It means there’s a moral dimension to human endeavor, and that embracing falsity and evil is maladaptive in the long run. Hence, the Spaniards destroy the evil Latin American empires, with their mass human sacrifice and pyramids, because the Spaniards are more good and their beliefs about the nature of this world are more true.

    >Asian languages don’t have the concept, and sometimes doing translation it’s very hard to explain.

    I don’t know about the Japanese and Koreans, but reading classical Chinese literature in translation, it’s always struck me as alien, how profoundly amoral everyone was. Very depressing, watching all those shitheads consuming each other. Do these languages have words for kindness and mercy?

    >In the end it must be derived from Christian catechesis.

    No, try again. There are very few foundational ideas in Christianity that are original.

    >But it doesn’t work like that, although there’s a certain plausibility over individuals having MPs

    Says who that it doesn’t work like that? Pretty much all of Abrahamic thought on how history works says that this is exactly how things happen on the historical scale. How else do global, unassailable empires fall but through moral rot? We are witnessing Europe fail to reproduce despite historically unprecedented wealth and resources, and for not other reason than that described by Nietzsche, i.e., having rejected G-d and turned into the Last Men.

    >If good government comes from virtuous people, where does that virtue come from?

    If you think of virtue as a direction on an axis in history-space (I swear I didn’t come up with that by myself-it’s from Sefer Hayetzirah (http://en.wikipedia.org/wiki/Sefer_Yetzirah))-then it comes from the same source as the other dimensions-G-d. Virtuous people are the ones that perceive and recognize it, and move their actions in this direction.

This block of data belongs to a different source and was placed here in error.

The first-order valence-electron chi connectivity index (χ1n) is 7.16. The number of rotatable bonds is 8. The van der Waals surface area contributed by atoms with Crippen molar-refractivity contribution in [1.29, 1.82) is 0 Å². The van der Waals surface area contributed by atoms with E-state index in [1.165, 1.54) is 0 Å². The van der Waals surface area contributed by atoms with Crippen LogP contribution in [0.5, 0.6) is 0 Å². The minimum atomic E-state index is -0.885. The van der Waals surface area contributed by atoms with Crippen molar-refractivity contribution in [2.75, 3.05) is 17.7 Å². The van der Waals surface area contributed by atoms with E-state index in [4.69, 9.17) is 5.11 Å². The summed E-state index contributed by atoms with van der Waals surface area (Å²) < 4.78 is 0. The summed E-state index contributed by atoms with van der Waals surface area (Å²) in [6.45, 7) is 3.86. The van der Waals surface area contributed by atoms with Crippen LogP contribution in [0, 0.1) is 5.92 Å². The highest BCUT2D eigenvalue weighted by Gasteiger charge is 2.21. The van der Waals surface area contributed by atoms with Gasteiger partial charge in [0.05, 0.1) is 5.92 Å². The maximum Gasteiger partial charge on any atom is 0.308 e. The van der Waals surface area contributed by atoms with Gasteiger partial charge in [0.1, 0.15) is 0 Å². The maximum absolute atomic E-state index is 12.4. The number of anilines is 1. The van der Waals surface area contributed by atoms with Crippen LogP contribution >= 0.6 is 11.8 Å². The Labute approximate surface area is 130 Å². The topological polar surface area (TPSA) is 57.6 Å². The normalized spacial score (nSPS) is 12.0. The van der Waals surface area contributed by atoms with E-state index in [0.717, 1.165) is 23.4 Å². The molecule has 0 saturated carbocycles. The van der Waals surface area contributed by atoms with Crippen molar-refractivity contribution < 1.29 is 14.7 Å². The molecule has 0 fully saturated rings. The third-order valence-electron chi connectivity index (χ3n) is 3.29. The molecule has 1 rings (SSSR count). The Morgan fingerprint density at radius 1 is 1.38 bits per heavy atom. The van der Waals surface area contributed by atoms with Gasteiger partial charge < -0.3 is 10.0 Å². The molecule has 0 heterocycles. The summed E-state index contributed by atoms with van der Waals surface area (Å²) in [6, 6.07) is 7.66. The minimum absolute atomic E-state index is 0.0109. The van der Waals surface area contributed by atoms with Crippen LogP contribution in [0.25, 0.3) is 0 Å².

>They didn’t deserve Lee Kuan Yew, now they do.

    Au contraire-G-d, in his mercy, sent them Lee Kuan Yew, and they showed themselves deserving by not rebelling against him, and were thus rewarded by living in modern Singapore. The question of whether they will merit to continue to reap these benefits, or will follow demagogues into democracy, remains to be answered.

    >Americans used to shame homosexuals. Now they are cherished as the best of us.

    Uh-huh. Let’s see how well that goes.

    • spandrell November 9, 2012 at 03:24

      Damn it must be so fun to think like you.

      What’d you read? You’d like Mozi, he sounds like a modern jewish radical. Translations are pretty bad, though, Classical grammar is very criptic and it’s hard to respect it while writing proper english.

      >unassailable empires fall but through moral rot?